This article examines judicial engagement with the idea of separation of powers in Singapore. It identifies and analyses three judicial doctrines that are explicitly justified by the courts as being underpinned by the separation of powers. These are the doctrine of the exclusivity of judicial power, the doctrine of the presumption of constitutionality and the doctrine of judicial review. In analysing these doctrines and how the courts have employed the separation of powers to justify them, this article points to differing conceptions of separation, namely separation as autonomy of the different branches of government, separation as deference to the political branches and separation as judicial control of the other branches of government.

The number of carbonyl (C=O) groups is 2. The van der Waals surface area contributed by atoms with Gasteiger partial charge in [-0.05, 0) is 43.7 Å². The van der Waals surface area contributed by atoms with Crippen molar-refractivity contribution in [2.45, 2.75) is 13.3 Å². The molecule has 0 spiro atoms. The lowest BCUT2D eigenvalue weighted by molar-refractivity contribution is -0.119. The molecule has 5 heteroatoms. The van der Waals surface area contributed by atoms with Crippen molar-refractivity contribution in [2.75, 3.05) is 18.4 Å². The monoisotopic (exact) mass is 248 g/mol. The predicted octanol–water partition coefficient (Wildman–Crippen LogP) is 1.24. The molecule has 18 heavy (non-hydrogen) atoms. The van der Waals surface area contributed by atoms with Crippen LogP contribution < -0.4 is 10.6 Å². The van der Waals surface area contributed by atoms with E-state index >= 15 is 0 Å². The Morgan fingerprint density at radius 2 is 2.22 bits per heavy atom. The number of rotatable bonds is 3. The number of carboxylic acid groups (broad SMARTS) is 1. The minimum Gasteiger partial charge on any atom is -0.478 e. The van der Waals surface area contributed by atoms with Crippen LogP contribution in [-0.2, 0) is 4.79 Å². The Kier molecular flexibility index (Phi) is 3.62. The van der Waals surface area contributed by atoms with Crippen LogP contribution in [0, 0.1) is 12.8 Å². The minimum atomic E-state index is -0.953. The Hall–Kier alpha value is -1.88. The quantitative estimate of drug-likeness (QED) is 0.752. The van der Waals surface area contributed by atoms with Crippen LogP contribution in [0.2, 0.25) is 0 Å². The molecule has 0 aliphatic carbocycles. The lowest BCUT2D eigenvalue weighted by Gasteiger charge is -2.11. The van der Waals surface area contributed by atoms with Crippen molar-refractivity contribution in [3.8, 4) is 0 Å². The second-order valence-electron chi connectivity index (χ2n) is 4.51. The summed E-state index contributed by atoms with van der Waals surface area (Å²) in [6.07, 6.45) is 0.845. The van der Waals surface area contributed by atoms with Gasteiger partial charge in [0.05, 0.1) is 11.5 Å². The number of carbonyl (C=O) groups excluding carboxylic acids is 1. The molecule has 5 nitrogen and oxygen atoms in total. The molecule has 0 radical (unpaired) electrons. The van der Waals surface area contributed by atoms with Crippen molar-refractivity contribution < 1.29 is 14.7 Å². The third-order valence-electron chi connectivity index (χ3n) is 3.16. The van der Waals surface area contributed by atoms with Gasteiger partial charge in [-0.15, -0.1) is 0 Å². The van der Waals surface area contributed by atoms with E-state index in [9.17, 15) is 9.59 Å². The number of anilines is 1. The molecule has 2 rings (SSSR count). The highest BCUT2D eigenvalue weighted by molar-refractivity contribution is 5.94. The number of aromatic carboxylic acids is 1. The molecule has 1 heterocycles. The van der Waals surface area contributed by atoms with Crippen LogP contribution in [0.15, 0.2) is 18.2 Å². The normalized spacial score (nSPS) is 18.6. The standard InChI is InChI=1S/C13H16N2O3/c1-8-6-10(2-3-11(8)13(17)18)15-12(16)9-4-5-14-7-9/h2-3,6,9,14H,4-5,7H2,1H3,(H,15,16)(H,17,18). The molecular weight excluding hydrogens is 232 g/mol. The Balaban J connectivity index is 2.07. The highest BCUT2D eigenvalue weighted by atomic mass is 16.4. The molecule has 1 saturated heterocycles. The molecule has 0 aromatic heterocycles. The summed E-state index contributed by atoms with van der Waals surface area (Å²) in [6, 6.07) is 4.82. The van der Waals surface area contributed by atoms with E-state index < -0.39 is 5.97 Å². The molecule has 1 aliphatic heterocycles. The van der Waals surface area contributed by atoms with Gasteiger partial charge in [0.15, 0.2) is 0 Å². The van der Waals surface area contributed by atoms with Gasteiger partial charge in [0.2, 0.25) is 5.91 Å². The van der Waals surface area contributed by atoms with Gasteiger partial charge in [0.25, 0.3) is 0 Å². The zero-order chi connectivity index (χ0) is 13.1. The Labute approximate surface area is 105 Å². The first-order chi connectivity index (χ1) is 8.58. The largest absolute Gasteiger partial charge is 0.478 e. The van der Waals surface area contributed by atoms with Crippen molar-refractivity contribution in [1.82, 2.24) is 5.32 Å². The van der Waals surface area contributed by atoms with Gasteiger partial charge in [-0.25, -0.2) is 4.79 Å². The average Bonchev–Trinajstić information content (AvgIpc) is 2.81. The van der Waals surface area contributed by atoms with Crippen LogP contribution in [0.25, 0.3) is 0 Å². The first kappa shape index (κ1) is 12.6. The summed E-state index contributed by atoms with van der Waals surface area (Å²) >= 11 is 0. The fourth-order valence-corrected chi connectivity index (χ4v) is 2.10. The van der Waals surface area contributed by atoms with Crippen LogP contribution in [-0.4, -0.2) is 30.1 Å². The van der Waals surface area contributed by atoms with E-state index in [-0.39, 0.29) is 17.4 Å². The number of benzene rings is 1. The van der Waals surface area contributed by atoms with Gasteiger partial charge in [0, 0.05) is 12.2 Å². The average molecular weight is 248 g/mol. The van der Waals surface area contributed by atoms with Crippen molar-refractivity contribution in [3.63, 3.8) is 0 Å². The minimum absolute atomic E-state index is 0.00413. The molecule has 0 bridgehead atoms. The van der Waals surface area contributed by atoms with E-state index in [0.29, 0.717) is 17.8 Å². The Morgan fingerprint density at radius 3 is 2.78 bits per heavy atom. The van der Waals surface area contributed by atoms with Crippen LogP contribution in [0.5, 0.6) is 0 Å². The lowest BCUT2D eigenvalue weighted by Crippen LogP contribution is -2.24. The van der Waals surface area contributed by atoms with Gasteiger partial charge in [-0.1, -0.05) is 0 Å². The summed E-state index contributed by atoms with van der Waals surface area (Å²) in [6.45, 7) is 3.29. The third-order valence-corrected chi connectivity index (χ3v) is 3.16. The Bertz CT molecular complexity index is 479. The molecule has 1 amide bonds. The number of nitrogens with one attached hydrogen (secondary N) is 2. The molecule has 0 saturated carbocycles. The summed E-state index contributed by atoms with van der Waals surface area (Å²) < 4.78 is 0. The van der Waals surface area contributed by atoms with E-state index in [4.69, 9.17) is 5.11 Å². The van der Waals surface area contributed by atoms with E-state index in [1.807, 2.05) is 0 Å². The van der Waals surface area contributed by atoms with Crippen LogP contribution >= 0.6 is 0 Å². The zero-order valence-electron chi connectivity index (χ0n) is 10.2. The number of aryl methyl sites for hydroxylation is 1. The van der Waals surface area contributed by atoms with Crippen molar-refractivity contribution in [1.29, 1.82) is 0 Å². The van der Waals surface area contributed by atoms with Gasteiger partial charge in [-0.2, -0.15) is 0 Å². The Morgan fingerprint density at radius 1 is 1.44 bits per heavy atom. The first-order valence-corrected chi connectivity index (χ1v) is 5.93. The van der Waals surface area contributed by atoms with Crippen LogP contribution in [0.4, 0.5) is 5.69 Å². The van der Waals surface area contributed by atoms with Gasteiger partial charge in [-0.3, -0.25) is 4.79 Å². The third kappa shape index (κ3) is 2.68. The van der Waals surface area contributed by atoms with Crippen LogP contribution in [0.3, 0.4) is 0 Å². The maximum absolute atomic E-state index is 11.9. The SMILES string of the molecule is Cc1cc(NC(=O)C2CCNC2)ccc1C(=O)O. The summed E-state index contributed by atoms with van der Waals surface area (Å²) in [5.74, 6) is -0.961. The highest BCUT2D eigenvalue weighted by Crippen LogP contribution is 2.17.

Autonomy, Deference and Control: Judicial Doctrine and Facets of Separation of Powers in Singapore
Updated: Nov 11, 2020